There is an abundance of tools and tutorials on how to break WEP encryption. However, I fail to find a nice resource that gives a clear break-down of why the attacks are possible. For example, I know that one of the attacks relies on fake authentication. I however fail to understand how this works because whenever an entity tries to authenticate, the AP will give it a challenge which it will not be able to answer correctly; meaning the fake authentication will be fruitless. How does the adversary gain from this fruitless authentication?

I also read that a short IV means that after a large number of packets, keys will begin to repeat. This kind of makes sense to me -- but I still dont have an understanding of how one might exploit this fact to retrieve the key. What precisely is the implication of IVs beginning to repeat after a certain number of messages?

Then there is the weakness with the message checksum -- that a modification in the message comes with a predictable change in the checksum. How does one exploit this to break the key? Insights into the mechanisms of these attacks will be so helpful.


Part of the problem you're having is that there are multiple distinct vulnerabilities in WEP, and you're getting confused by the sheer number. For example:

I still don't have an understanding of how one might exploit [repeating IVs] to retrieve the key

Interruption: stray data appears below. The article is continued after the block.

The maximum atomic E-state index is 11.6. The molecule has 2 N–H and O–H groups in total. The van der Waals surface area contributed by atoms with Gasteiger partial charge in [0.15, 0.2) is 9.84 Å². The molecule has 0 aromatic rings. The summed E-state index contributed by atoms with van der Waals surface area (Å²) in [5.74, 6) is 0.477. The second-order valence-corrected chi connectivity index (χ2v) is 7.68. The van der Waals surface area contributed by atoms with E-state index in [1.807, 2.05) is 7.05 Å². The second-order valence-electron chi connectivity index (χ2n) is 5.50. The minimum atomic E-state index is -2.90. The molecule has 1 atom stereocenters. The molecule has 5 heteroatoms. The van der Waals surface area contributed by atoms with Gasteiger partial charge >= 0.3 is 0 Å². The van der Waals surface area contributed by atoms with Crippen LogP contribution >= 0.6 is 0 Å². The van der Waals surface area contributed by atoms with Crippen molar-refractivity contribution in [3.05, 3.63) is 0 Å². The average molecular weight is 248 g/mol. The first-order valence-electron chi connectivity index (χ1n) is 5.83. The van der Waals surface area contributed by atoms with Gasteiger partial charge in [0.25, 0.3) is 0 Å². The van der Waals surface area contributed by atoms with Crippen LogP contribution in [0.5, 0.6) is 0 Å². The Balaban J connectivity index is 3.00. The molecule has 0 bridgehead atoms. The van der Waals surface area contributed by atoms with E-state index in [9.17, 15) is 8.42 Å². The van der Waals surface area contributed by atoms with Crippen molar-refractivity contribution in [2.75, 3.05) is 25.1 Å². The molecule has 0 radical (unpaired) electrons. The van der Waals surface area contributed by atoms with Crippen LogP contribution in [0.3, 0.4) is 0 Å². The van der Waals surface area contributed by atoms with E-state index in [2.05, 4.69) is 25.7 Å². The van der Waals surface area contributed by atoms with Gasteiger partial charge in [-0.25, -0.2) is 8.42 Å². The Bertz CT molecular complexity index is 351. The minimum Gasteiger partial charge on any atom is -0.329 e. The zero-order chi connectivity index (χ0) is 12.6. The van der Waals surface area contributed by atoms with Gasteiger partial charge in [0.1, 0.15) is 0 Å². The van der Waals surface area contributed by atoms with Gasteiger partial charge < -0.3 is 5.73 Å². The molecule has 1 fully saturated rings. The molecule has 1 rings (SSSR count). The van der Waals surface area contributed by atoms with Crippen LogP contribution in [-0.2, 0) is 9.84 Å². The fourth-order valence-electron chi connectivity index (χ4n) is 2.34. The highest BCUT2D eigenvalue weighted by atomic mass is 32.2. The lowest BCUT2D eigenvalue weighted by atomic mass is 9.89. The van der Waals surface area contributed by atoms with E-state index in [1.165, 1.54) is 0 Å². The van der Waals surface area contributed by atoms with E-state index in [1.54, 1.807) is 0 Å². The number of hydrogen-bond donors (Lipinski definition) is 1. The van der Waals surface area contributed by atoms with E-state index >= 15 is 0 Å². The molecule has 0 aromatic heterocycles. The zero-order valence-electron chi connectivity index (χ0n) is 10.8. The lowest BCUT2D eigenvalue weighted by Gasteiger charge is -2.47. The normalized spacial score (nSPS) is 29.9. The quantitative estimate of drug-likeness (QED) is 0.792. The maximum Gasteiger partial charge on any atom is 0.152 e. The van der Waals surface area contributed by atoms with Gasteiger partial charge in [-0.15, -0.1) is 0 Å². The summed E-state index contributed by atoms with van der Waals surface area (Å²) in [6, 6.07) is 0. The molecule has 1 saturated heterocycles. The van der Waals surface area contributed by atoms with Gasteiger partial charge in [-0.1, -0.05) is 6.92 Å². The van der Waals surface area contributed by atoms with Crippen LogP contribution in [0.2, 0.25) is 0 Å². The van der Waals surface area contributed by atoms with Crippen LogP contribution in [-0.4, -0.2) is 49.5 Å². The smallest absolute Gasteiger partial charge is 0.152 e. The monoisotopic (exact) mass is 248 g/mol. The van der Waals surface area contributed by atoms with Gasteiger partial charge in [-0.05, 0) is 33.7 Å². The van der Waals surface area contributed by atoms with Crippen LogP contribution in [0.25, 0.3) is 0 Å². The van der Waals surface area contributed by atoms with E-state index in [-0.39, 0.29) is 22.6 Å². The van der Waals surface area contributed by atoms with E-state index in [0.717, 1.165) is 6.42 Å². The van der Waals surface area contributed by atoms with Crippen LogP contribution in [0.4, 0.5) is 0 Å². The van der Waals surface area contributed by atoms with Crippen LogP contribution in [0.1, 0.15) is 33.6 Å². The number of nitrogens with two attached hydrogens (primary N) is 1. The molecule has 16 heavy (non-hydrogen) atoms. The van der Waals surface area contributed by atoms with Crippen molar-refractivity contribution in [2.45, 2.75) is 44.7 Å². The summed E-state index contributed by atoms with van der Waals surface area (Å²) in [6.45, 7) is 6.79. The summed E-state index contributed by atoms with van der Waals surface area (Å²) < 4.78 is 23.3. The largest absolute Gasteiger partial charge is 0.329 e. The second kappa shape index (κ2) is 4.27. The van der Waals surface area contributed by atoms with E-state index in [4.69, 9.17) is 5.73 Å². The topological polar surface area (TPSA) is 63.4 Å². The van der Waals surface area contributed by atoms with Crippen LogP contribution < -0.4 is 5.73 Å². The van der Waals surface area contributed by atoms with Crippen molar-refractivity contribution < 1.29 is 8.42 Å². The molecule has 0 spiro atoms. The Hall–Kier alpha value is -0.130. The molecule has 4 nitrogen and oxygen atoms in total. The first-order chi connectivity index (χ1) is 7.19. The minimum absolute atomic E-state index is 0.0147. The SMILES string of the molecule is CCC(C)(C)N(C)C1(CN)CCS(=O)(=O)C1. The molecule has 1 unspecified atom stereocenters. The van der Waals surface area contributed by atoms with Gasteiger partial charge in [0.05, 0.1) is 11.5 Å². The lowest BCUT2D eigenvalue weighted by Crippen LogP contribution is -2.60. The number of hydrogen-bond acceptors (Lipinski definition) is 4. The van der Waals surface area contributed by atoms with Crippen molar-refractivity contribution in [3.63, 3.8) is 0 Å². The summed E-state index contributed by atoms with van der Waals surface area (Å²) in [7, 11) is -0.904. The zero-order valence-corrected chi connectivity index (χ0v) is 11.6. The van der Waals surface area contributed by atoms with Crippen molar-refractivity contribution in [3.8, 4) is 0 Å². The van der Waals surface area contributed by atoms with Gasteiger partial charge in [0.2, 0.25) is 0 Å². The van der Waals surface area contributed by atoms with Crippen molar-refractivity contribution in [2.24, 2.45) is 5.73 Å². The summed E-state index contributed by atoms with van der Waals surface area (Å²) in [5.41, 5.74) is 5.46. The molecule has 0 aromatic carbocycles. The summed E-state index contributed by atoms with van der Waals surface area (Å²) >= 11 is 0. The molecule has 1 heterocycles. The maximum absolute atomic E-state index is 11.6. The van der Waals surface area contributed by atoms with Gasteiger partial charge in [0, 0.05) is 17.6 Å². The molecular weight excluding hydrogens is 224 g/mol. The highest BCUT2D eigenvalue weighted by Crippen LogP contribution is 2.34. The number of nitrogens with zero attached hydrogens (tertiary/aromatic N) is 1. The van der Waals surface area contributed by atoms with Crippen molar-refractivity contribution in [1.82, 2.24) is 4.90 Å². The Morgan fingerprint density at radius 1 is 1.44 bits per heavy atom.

Answer: those are two separate vulnerabilities.

The shortness of the IV space is an obvious vulnerability; the keystream used to encrypt the packet is a deterministic function of the IV and the key; if we see two different packets encrypted with the IV, we can immediately reconstruct the xor of the plaintexts (by xor'ing the ciphertexts); depending on the plaintexts, this can often allow us to deduce what the plaintext was.

However, this observation doesn't allow us to recover the key. The key recovery attacks rely instead on the details of how WEP creates the RC4 key (by concatinating the 3 byte IV with the 5 or 13 byte key), and how RC4 processes that key into the initial permutation, and then how it uses that permutation to generate the initial key stream bytes. It turns out that, depending on what the IV is (which the attacker can see), the first byte of the key stream may be correlated to one of the key bytes - by observing enough of these first bytes (which the attacker can deduce, as the first byte of the WEP plaintext is fixed), the attacker can deduce the key.

How does one exploit [the weaknesses with the message checksum] to break the key?

That's a third vulnerability, and it can't directly be used to recover the key (unless a cleverly modified message can confuse the receiver into revealing it somehow).

This weakness is simply the observations that a) the message tag is a publicly computable linear function of the plaintext, and b) by flipping a bit of the ciphertext, we also flip the corresponding bit of the decrypted plaintext. Hence, we can flip an arbitrary bit of the plaintext, and then compute which bits of the tag would be flipped and flip those as well; what this means is that if we know/guess one plaintext message, we can modify it into anything we feel like (possibly restricted to the same length; I'm not sure how we could modify that).

Since this works independent of what the key is, it doesn't help us to recover the key.

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